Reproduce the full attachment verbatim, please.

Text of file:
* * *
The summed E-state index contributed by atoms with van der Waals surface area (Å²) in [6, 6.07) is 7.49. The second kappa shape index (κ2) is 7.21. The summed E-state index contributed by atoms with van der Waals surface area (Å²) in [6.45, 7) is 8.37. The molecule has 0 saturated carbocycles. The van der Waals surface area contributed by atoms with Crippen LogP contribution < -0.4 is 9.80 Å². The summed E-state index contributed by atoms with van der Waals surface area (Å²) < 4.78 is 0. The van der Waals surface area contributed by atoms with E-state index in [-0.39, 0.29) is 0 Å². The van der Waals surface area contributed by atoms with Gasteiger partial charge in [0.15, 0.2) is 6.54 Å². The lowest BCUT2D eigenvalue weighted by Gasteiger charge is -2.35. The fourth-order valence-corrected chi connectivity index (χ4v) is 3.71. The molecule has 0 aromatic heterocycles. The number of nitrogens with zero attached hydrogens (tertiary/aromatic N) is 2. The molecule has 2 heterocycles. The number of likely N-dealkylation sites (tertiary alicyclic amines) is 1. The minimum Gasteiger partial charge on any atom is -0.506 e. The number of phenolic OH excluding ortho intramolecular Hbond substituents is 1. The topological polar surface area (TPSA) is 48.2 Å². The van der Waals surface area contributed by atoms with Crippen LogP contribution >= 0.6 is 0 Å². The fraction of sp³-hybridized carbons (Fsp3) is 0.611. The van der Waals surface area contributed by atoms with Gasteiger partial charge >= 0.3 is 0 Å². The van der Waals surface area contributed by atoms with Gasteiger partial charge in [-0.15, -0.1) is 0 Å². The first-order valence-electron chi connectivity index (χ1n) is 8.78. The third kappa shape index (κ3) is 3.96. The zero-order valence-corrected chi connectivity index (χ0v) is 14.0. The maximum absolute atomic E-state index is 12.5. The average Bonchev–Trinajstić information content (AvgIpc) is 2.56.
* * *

The summed E-state index contributed by atoms with van der Waals surface area (Å²) in [6, 6.07) is 7.49. The second kappa shape index (κ2) is 7.21. The summed E-state index contributed by atoms with van der Waals surface area (Å²) in [6.45, 7) is 8.37. The molecule has 0 saturated carbocycles. The van der Waals surface area contributed by atoms with Crippen LogP contribution < -0.4 is 9.80 Å². The summed E-state index contributed by atoms with van der Waals surface area (Å²) < 4.78 is 0. The van der Waals surface area contributed by atoms with E-state index in [-0.39, 0.29) is 0 Å². The van der Waals surface area contributed by atoms with Gasteiger partial charge in [0.15, 0.2) is 6.54 Å². The lowest BCUT2D eigenvalue weighted by Gasteiger charge is -2.35. The fourth-order valence-corrected chi connectivity index (χ4v) is 3.71. The molecule has 0 aromatic heterocycles. The number of nitrogens with zero attached hydrogens (tertiary/aromatic N) is 2. The molecule has 2 heterocycles. The number of likely N-dealkylation sites (tertiary alicyclic amines) is 1. The minimum Gasteiger partial charge on any atom is -0.506 e. The number of phenolic OH excluding ortho intramolecular Hbond substituents is 1. The topological polar surface area (TPSA) is 48.2 Å². The van der Waals surface area contributed by atoms with Crippen LogP contribution >= 0.6 is 0 Å². The fraction of sp³-hybridized carbons (Fsp3) is 0.611. The van der Waals surface area contributed by atoms with Gasteiger partial charge >= 0.3 is 0 Å². The van der Waals surface area contributed by atoms with Gasteiger partial charge in [-0.15, -0.1) is 0 Å². The first-order valence-electron chi connectivity index (χ1n) is 8.78. The third kappa shape index (κ3) is 3.96. The zero-order valence-corrected chi connectivity index (χ0v) is 14.0. The maximum absolute atomic E-state index is 12.5. The average Bonchev–Trinajstić information content (AvgIpc) is 2.56.